Let $P$ be a polyhedron which satisfies the following three conditions:

- $P$ is built out of regular hexagons and regular pentagons.
- Three faces meet at each vertex.
- $P$ is topologically a sphere.

An easy Euler characteristic argument tells you that $P$ has exactly twelve pentagonal faces.

An example of a polyhedron like this is a truncated icosahedron (soccer ball for those of us in the States, football for everyone else). In this case, the pentagonal faces are arranged with some nice symmetry, and the polyhedron has icosahedral symmetry.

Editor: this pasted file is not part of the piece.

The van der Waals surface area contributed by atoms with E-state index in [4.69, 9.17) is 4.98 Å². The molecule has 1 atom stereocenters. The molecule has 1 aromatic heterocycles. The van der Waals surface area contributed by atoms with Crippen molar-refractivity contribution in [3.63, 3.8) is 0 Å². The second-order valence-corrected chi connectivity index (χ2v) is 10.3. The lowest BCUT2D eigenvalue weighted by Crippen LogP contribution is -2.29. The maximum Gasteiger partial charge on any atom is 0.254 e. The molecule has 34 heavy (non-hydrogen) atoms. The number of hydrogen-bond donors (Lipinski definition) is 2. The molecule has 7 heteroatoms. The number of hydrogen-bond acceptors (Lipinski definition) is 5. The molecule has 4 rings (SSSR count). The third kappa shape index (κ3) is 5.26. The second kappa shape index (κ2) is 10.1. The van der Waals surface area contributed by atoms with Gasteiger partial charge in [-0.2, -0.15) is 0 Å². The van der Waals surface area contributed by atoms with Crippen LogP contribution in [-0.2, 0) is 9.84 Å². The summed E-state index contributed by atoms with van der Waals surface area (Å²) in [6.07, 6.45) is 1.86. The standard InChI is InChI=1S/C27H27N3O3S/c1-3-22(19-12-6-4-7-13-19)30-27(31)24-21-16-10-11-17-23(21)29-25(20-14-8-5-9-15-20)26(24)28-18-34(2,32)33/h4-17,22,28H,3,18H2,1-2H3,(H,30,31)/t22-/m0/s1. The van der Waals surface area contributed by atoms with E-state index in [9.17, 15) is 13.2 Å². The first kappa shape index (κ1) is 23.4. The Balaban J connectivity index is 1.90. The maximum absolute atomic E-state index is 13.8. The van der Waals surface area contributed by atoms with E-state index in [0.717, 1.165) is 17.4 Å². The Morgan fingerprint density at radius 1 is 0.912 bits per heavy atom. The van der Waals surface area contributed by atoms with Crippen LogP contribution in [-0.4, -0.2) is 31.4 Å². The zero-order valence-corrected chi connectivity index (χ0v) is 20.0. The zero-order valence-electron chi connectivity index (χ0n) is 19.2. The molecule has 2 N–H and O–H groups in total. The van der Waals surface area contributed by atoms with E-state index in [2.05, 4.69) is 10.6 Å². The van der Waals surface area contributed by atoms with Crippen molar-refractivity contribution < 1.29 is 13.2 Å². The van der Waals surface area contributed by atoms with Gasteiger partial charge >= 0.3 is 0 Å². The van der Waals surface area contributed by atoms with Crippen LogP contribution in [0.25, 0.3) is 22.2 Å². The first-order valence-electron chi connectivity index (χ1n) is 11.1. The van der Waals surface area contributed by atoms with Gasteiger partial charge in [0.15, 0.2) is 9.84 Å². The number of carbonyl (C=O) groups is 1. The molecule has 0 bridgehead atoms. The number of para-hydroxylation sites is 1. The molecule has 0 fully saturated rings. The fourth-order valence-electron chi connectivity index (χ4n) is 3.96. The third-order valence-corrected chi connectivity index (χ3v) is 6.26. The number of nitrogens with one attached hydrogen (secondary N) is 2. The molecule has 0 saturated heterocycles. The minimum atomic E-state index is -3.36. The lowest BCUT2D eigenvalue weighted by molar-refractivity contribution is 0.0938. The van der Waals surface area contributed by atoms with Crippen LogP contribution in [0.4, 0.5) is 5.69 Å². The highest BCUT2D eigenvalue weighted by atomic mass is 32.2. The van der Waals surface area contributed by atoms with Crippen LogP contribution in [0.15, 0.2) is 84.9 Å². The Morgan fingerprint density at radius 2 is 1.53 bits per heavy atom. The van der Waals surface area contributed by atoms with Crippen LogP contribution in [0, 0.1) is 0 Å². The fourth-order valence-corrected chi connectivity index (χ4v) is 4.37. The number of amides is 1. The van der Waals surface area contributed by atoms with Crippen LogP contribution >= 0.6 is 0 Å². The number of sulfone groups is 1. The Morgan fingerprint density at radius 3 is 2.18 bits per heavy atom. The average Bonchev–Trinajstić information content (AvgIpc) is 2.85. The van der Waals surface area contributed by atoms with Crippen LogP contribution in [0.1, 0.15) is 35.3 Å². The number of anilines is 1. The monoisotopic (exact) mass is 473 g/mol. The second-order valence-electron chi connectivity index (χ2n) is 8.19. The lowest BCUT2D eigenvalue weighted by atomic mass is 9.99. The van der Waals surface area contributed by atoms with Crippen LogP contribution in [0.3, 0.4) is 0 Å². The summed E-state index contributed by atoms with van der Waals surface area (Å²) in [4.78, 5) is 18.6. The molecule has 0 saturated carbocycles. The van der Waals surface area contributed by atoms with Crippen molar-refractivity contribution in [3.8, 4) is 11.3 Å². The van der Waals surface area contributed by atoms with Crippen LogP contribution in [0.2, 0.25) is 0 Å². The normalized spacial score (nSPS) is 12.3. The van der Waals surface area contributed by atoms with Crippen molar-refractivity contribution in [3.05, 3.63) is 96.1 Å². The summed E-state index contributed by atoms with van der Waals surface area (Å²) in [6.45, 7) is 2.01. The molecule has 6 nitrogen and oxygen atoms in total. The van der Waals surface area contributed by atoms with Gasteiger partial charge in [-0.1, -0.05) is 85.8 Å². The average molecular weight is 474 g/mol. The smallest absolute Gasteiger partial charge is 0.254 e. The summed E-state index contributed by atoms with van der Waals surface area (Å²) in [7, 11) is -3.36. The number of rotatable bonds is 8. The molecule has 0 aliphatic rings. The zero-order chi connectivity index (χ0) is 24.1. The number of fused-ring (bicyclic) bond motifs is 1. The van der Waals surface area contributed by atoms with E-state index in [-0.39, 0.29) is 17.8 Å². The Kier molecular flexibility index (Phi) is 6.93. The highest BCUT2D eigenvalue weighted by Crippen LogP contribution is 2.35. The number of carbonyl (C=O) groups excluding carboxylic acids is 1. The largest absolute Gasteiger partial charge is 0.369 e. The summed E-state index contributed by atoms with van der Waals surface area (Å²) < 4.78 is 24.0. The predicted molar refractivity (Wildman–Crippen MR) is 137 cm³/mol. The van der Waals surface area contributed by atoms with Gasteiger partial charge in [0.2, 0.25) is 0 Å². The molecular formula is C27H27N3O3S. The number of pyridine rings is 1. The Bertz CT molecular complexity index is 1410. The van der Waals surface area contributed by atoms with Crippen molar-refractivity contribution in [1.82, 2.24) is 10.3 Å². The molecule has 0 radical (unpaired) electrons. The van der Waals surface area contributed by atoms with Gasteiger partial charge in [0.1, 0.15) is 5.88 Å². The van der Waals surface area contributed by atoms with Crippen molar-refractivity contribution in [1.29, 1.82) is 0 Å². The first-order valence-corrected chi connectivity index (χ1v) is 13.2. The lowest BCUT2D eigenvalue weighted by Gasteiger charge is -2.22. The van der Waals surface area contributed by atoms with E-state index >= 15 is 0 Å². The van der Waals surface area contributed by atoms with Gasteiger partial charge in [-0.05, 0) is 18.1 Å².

Another (trivial) example is the regular dodecahedron, which again has icosahedral symmetry.

Here's my question: Is this symmetry forced? What, if anything, can be said in general about the symmetry of a polyhedron which satisfies the above three conditions?

Edit: Since the discussion below points out that there are precisely two polyhedra which satisfy the above conditions, a suitable evolution of the question, which has already begun to be discussed below, is this: What symmetry groups can a polyhedron have if one or more of the above conditions are relaxed?